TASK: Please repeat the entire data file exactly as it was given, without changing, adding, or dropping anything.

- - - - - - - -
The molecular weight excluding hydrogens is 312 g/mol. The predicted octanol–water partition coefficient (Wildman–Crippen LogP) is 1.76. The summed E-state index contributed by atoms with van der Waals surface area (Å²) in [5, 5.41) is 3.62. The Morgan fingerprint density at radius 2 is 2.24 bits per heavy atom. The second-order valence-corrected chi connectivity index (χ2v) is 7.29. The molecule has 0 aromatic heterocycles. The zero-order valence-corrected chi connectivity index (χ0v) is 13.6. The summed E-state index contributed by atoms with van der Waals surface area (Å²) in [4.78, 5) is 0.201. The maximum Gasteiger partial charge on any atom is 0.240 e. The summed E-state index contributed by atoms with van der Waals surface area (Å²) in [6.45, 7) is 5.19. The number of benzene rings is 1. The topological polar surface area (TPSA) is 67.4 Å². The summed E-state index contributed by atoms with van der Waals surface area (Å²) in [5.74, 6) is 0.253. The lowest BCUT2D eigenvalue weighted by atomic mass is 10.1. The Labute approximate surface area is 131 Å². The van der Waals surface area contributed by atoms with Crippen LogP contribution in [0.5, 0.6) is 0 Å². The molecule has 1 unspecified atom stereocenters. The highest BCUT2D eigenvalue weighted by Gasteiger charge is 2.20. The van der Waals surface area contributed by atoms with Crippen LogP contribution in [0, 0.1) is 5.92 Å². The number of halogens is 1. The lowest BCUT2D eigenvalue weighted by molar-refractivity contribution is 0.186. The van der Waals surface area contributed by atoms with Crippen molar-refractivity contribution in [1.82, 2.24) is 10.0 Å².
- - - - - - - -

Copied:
The molecular weight excluding hydrogens is 312 g/mol. The predicted octanol–water partition coefficient (Wildman–Crippen LogP) is 1.76. The summed E-state index contributed by atoms with van der Waals surface area (Å²) in [5, 5.41) is 3.62. The Morgan fingerprint density at radius 2 is 2.24 bits per heavy atom. The second-order valence-corrected chi connectivity index (χ2v) is 7.29. The molecule has 0 aromatic heterocycles. The zero-order valence-corrected chi connectivity index (χ0v) is 13.6. The summed E-state index contributed by atoms with van der Waals surface area (Å²) in [4.78, 5) is 0.201. The maximum Gasteiger partial charge on any atom is 0.240 e. The summed E-state index contributed by atoms with van der Waals surface area (Å²) in [6.45, 7) is 5.19. The number of benzene rings is 1. The topological polar surface area (TPSA) is 67.4 Å². The summed E-state index contributed by atoms with van der Waals surface area (Å²) in [5.74, 6) is 0.253. The lowest BCUT2D eigenvalue weighted by atomic mass is 10.1. The Labute approximate surface area is 131 Å². The van der Waals surface area contributed by atoms with Crippen LogP contribution in [0.5, 0.6) is 0 Å². The molecule has 1 unspecified atom stereocenters. The highest BCUT2D eigenvalue weighted by Gasteiger charge is 2.20. The van der Waals surface area contributed by atoms with Crippen LogP contribution in [0, 0.1) is 5.92 Å². The number of halogens is 1. The lowest BCUT2D eigenvalue weighted by molar-refractivity contribution is 0.186. The van der Waals surface area contributed by atoms with Crippen molar-refractivity contribution in [1.82, 2.24) is 10.0 Å².